Actual Q&A from Astro-tom users...
What can I see with a Meade ETX-125?
Hope you are doing well. I read your article on Meade ETX-125 at http://www.weasner.com/etx/observations/2006/etx-125_obs8.html.
I have had a Meade 125 AT for about 6 months now. I am amazed at
the list of objects that you have been able to view. So far, I have
viewed moon and few planets. I have the eyepiece set (series 4000),
along with Barlow lens. However, the size of the images are very small
even with Barlow. Except for the moon, and Jupiter (could see the red spot and
few Jupiter moons), the size of the other planets (Venus and mars) are very
small. I have tried the high power eyepieces along with Barlow, but the
size is still the same as with 26mm. Am I doing something wrong.
Do you have any advice? Any specific "Barlow + eyepiece"
recommendation for different objects (mars, Venus, satellites and other deep
sky objects). Appreciate any inputs. Thanks Ananth
I am located in Bangalore, India. My neighborhood is dimly
lit. I can easily watch the objects that I aim at. It is a
challenge to watch objects below about 45 degrees from horizon because of the
compound wall and neighborhood lights. Otherwise i am fine.
Altitude/lat/long: 3000 ft. above sea level, Latitudinal Parallels: 12 degree
8' N Longitudinal Meridians: 77 degree 37' E. Obeserver level: I am a
beginner to intermdeidate. I keep a watch of the skymap to discover the
viewable objects. Yes, ETX 125 is the first and the only
telescope. I went for this model because of portability and decent
aperture size Eyepieces: I have the series 4000 Plossl Eyepiece &
Filter Set. It contains the following 6.4mm Super Plossl - 1.25in. 9.7mm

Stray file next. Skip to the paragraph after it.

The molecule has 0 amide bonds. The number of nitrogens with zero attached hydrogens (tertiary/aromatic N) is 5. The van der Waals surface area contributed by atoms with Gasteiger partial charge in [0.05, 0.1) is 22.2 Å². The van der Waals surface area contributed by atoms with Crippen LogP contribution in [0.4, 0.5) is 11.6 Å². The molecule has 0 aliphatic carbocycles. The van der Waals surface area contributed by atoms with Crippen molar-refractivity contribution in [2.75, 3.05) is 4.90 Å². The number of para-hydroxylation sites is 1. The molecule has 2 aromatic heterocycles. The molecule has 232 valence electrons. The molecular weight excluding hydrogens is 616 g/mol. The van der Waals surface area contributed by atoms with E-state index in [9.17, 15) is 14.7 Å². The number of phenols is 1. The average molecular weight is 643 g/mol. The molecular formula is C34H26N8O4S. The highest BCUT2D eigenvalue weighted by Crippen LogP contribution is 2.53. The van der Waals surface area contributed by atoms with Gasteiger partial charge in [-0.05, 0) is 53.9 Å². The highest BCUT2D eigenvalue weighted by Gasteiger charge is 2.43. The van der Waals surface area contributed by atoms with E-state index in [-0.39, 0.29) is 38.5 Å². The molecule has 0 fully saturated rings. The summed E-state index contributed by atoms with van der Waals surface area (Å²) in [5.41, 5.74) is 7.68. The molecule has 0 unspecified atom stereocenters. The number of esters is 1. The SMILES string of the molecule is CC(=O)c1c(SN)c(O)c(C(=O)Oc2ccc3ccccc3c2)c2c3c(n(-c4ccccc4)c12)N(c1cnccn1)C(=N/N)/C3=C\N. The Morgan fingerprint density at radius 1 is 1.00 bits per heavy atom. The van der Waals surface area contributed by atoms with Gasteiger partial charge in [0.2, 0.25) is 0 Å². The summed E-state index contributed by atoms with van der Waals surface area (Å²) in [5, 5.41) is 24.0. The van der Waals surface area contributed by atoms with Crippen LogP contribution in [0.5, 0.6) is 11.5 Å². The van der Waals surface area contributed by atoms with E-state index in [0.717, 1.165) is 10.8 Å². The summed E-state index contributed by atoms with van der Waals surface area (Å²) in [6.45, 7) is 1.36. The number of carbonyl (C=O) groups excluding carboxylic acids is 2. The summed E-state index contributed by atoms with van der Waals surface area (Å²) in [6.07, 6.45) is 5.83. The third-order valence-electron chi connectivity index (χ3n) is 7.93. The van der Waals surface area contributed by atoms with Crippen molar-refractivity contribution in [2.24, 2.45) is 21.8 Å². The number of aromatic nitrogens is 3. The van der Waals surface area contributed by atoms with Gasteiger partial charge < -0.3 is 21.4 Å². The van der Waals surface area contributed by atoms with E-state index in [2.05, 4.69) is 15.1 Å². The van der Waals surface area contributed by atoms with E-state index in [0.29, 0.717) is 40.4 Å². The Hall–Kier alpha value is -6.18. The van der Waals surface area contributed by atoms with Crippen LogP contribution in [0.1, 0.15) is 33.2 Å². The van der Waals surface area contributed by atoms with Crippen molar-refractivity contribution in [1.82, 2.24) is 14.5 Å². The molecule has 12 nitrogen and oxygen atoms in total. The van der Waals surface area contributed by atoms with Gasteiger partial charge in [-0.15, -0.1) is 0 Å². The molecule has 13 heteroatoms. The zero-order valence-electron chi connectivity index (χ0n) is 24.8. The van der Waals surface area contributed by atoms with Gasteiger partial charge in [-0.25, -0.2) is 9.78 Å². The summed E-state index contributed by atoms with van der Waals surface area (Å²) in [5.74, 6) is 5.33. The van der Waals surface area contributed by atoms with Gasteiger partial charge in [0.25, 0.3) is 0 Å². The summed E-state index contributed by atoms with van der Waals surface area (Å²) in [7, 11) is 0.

Super Plossl - 1.25in. 12.4mm Super Plossl - 1.25in. 15mm Super Plossl -
1.25in. 32mm Super Plossl - 1.25in. 40mm Super Plossl - 1.25in. #126 2X Barlow
Lens - 1.25in. Color Filter Set #1: #12 Yellow #23A Light Red #58 Green #80A
Blue Moon Filter -1.25in. Hope I can make the best of my telescope with your
Thanks for the information, it was very helpful. With your setup, you
should be able to see *most* of the Messier Objects pretty well. You
have a good selection of eyepieces, and for the focal length of the ETX-125,
the eyepieces that you will be using the most will be the 32mm, 15 mm and the
9.7mm Plossls. You can view the Double Cluster and M45 the best with the 40
mm. Here are a couple of recommendations.
|Become good friends with your neighbors and invite them over to look
through your telescope at a few deep sky objects. first because it's a
nice thing to do, and secondly they will quickly see how annoying they're
outdoor lights are to getting a good view and it might make them more
agreeable to turning them off if you ask them later. |
|Get an 1 1/4" O-III filter (Nebula Filter) Get this narrow band
filter from Orion, Meade or Lumicon. It will help on planetary and other